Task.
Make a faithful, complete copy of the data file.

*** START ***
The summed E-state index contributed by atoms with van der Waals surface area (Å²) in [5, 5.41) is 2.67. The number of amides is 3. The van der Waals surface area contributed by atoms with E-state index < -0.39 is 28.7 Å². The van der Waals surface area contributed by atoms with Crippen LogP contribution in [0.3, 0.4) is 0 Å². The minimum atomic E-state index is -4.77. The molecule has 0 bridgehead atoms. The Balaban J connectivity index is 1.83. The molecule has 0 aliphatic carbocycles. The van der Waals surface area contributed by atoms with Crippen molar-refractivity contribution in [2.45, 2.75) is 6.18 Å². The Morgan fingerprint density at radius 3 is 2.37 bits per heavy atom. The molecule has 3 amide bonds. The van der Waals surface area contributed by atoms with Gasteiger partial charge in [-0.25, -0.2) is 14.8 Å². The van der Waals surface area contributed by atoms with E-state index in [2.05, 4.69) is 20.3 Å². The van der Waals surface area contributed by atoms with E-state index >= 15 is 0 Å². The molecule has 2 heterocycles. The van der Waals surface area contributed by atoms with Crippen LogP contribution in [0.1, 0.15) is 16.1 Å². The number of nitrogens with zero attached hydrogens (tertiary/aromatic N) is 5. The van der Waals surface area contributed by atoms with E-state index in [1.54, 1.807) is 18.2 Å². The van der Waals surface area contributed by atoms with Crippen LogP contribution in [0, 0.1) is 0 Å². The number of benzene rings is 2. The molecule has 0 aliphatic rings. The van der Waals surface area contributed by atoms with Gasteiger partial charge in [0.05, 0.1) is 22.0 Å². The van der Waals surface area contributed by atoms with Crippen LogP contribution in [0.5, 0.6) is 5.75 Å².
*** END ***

The summed E-state index contributed by atoms with van der Waals surface area (Å²) in [5, 5.41) is 2.67. The number of amides is 3. The van der Waals surface area contributed by atoms with E-state index < -0.39 is 28.7 Å². The van der Waals surface area contributed by atoms with Crippen LogP contribution in [0.3, 0.4) is 0 Å². The minimum atomic E-state index is -4.77. The molecule has 0 bridgehead atoms. The Balaban J connectivity index is 1.83. The molecule has 0 aliphatic carbocycles. The van der Waals surface area contributed by atoms with Crippen molar-refractivity contribution in [2.45, 2.75) is 6.18 Å². The Morgan fingerprint density at radius 3 is 2.37 bits per heavy atom. The molecule has 3 amide bonds. The van der Waals surface area contributed by atoms with Gasteiger partial charge in [-0.25, -0.2) is 14.8 Å². The van der Waals surface area contributed by atoms with E-state index in [2.05, 4.69) is 20.3 Å². The van der Waals surface area contributed by atoms with E-state index >= 15 is 0 Å². The molecule has 2 heterocycles. The van der Waals surface area contributed by atoms with Crippen LogP contribution in [0.1, 0.15) is 16.1 Å². The number of nitrogens with zero attached hydrogens (tertiary/aromatic N) is 5. The van der Waals surface area contributed by atoms with E-state index in [1.54, 1.807) is 18.2 Å². The van der Waals surface area contributed by atoms with Crippen LogP contribution in [0, 0.1) is 0 Å². The number of benzene rings is 2. The molecule has 0 aliphatic rings. The van der Waals surface area contributed by atoms with Gasteiger partial charge in [0.05, 0.1) is 22.0 Å². The van der Waals surface area contributed by atoms with Crippen LogP contribution in [0.5, 0.6) is 5.75 Å².